By Shyam Khosla
The Union Home Minister'sresponse to the gruesome incident in which an officer of the Border Security Force (BSF) was tortured and brutally killed and two constables accompanying him were seriously injured by Bangladesh Rifles (BDR), after they were dragged across the Tripura-Bangladesh border, is a matter of national shame. The government'sinitial warning that the repercussions of the incident couldn'tbe ignored was vastly diluted by the Home Minister'sstatement that New Delhi has asked Dhaka to maintain bilateral relations, so that India is not ?humiliated?.
The emphasis on not ?being humiliated? and not on our national honour and prestige is distressing. It is not the first time that Bangladesh has behaved like a rogue State. Exactly four years ago, on April 16, 2001 to be precise, 16 BSF jawans were similarly tortured and killed and their bodies slung on bamboo poles were paraded by a ?friendly? government headed by Begum Hasina. The incident shocked the nation but the government of the day compromised the national honour by painting the incident as a ?unilateral action? by Bangladesh Rifles. Dhaka was provided with an escape route hoping that the ?friendly? government would return to power. It didn?t.
After expressing a reluctant regret, the Bangladesh government has ordered an enquiry into last month'sincident. This one-sided enquiry will serve only one purpose?to bail out the guilty personnel by coming out with the foregone conclusion that the BSF Assistant Commandant and the two constables were at fault. Bangladesh Rifles are already maintaining that the BSF personnel had trespassed into Bangladesh and thus were apprehended and killed when they tried to resist. New Delhi didn'tinsist on a joint enquiry by the two governments to get to the truth. This is not the way a powerful nation responds to attacks on its security forces. Are lives of our security personnel so cheap? If we can'ttell a small and weak country to behave and punish it for its misadventures, how come we claim to be a regional power?
Is something intrinsically wrong with the BSF? Every other Bangladeshi domestic help in Delhi will tell you that she visits her village in Bangladesh every year. Crossing the border is routine?you have only to pay to the BSF and BDR to migrate without documents and return home for vacations year after year. The BSF deployed on the Indo-Pak border in Punjab was equally notorious for looking the other way as men and material were smuggled across the international border, during the period Punjab bled from terrorism. Moreover, it is painful and humiliating that time and again BDR beats up BSF personnel. Why can'tthey retaliate? The government too can'tbe absolved of its responsibility. The so-called Gujral doctrine of one-sided love must give way to a more practical policy in tune with national dignity. If New Delhi asks inconvenient questions every time a Bangladeshi trying to infiltrate or smuggle drugs gets killed, the security forces are bound to be on the defensive. No mercy needs be shown to infiltrators and smugglers. New Delhi must support security forces when they take firm action in national interest.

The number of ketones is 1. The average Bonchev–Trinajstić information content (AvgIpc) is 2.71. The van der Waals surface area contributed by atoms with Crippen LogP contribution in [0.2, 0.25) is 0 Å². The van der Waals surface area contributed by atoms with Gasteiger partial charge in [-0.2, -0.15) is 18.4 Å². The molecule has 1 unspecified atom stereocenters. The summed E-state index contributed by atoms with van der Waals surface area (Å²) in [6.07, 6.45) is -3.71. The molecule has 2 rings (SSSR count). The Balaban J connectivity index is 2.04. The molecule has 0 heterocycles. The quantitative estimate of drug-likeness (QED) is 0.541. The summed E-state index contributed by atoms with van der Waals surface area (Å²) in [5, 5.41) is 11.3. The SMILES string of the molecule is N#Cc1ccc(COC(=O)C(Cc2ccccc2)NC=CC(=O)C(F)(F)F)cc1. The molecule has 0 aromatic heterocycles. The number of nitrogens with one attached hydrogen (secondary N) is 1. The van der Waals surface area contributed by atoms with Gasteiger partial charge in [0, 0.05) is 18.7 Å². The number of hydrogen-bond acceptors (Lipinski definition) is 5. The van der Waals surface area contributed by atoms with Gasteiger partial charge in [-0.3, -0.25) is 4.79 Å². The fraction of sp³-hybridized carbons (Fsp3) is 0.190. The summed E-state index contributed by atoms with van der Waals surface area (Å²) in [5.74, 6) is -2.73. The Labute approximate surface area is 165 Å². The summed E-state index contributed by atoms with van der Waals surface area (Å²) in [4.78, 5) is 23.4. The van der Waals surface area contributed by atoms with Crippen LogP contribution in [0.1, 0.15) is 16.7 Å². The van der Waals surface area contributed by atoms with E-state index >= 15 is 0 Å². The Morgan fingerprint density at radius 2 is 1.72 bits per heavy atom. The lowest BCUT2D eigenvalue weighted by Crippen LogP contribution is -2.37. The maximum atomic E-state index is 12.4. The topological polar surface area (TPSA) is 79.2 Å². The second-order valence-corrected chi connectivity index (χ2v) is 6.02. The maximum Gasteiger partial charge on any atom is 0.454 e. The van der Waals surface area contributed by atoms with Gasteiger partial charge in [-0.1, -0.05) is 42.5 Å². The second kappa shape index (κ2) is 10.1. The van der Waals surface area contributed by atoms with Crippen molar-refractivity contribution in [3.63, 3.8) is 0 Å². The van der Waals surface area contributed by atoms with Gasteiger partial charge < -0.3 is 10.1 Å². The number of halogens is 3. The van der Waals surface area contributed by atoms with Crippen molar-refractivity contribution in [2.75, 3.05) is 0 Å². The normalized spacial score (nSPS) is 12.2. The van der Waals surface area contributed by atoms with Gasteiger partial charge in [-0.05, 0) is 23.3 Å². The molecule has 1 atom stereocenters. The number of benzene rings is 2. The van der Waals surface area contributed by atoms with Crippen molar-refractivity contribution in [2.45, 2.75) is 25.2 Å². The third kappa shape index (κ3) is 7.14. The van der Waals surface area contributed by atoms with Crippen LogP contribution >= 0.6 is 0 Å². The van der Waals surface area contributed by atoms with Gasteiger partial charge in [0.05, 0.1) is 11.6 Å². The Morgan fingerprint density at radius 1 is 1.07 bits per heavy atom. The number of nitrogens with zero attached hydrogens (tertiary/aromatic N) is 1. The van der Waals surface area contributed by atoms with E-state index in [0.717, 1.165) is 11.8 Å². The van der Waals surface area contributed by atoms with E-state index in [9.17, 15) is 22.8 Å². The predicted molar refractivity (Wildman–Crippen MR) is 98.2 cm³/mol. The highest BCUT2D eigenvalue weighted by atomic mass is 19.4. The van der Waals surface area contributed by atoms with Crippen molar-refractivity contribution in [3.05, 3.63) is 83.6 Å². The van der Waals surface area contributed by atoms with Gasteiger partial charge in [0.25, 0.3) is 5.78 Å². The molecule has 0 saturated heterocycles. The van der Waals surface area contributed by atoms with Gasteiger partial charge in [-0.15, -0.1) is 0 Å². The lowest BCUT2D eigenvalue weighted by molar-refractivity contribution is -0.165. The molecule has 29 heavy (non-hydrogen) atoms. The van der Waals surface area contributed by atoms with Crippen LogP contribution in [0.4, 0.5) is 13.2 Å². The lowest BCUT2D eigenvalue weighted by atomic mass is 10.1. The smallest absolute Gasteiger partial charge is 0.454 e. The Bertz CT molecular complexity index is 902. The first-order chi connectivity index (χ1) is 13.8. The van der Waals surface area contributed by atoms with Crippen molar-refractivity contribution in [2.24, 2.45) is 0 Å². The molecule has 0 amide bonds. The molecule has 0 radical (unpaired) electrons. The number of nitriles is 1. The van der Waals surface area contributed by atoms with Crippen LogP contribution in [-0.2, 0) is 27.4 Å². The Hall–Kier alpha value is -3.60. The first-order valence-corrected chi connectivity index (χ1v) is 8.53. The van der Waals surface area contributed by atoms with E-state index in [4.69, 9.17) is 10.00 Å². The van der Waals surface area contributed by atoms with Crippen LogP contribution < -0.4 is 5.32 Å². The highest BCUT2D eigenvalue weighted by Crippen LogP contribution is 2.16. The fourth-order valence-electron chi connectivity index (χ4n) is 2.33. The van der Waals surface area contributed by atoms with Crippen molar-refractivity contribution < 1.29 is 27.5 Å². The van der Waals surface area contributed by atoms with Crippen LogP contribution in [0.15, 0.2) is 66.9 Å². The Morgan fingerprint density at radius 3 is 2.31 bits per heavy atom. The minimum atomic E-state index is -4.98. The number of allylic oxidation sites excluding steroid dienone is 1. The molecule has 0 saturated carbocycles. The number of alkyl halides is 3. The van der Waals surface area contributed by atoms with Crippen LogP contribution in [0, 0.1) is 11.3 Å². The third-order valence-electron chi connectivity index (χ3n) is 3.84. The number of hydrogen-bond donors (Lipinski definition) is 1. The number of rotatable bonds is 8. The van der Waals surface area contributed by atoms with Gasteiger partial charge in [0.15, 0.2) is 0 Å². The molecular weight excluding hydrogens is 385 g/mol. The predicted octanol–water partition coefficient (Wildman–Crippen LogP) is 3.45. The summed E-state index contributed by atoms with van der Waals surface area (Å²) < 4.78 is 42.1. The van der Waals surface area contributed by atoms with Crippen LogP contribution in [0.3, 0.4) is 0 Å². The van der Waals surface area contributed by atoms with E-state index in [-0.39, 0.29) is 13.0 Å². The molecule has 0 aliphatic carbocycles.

This is not the way a powerful nation responds to attacks on its security forces. Are lives of our security personnel so cheap?
Bangladesh poses several serious problems to our security and well-being. Massive infiltration of Bangladeshis is one of the major problems. A distorted concept of secularism has prevented successive governments from taking effective steps to curb or at least minimise illegal migration. We can'tallow Bangladesh to burden us with an unemployed and half-fed population. This demographic invasion has given rise to serious social, economic and security concerns. Successive governments have failed to identify and deport Bangladeshi infiltrators. The IMDT Act is flawed and must go. The NDA government'sresolve to abrogate this black law was never realised. The UPA government has proved worse in this respect. It has decided to continue with the law that has made it almost impossible to prove that one is an illegal migrant.
Vote-bank politics is playing havoc with our national security. Trafficking in drugs and cross-border movement of countless insurgent groups operating in the northeast through the porous borders are equally disturbing. The government lacks the political will to tackle these problems. Border fencing on the Punjab and J&K borders has played a big role in effectively reducing infiltration of Pak-trained insurgents. New Delhi will do well to accelerate the fencing on the Indo-Bangladesh border and expediting the demarcation of the undefined portion of the border that is about 6.5 kms. Negotiated settlement of the disputed enclaves will enable us to secure our eastern borders more effectively.
Bangladesh is in a negation mode. Its ministers have made official statements saying there was not a single Bangladeshi in India. It refuses to see the glaring fact that Indian states bordering Bangaldesh are flooded with illegal migrants from our eastern neighbour. Besides, there are countless Bangladeshis in our metropolitan cities.
New Delhi has identified around 200 terrorist facilities and training camps in Bangladesh and has provided Dhaka with documentary evidence to that effect. Dhaka, however, denies the existence of even a single terrorist camp in its territory. New Delhi needs to engage Bangladesh in serious negotiations to persuade the latter to accept the ground realities. Failing which, we must act to protect our national interests. Only then will we command the respect of the rogue State on our eastern border.